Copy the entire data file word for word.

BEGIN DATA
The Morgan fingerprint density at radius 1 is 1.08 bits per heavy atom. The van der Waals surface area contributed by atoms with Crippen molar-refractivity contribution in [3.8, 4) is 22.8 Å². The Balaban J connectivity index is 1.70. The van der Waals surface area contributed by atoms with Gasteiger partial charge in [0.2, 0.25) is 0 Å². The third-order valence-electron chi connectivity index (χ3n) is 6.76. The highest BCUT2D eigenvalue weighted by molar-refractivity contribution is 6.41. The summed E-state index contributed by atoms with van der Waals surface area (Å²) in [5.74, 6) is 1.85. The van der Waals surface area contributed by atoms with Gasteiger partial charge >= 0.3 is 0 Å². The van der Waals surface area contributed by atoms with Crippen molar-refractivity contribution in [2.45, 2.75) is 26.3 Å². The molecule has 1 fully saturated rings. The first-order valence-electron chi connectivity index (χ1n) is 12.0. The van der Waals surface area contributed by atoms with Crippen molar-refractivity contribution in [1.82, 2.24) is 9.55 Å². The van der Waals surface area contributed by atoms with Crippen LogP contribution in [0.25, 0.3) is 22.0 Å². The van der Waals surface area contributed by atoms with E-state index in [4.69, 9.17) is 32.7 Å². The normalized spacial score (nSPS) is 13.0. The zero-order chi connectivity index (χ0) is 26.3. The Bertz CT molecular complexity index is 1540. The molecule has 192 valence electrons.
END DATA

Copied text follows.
The Morgan fingerprint density at radius 1 is 1.08 bits per heavy atom. The van der Waals surface area contributed by atoms with Crippen molar-refractivity contribution in [3.8, 4) is 22.8 Å². The Balaban J connectivity index is 1.70. The van der Waals surface area contributed by atoms with Gasteiger partial charge in [0.2, 0.25) is 0 Å². The third-order valence-electron chi connectivity index (χ3n) is 6.76. The highest BCUT2D eigenvalue weighted by molar-refractivity contribution is 6.41. The summed E-state index contributed by atoms with van der Waals surface area (Å²) in [5.74, 6) is 1.85. The van der Waals surface area contributed by atoms with Gasteiger partial charge >= 0.3 is 0 Å². The van der Waals surface area contributed by atoms with Crippen molar-refractivity contribution in [2.45, 2.75) is 26.3 Å². The molecule has 1 fully saturated rings. The first-order valence-electron chi connectivity index (χ1n) is 12.0. The van der Waals surface area contributed by atoms with Crippen molar-refractivity contribution in [1.82, 2.24) is 9.55 Å². The van der Waals surface area contributed by atoms with Crippen LogP contribution in [0.25, 0.3) is 22.0 Å². The van der Waals surface area contributed by atoms with E-state index in [4.69, 9.17) is 32.7 Å². The normalized spacial score (nSPS) is 13.0. The zero-order chi connectivity index (χ0) is 26.3. The Bertz CT molecular complexity index is 1540. The molecule has 192 valence electrons.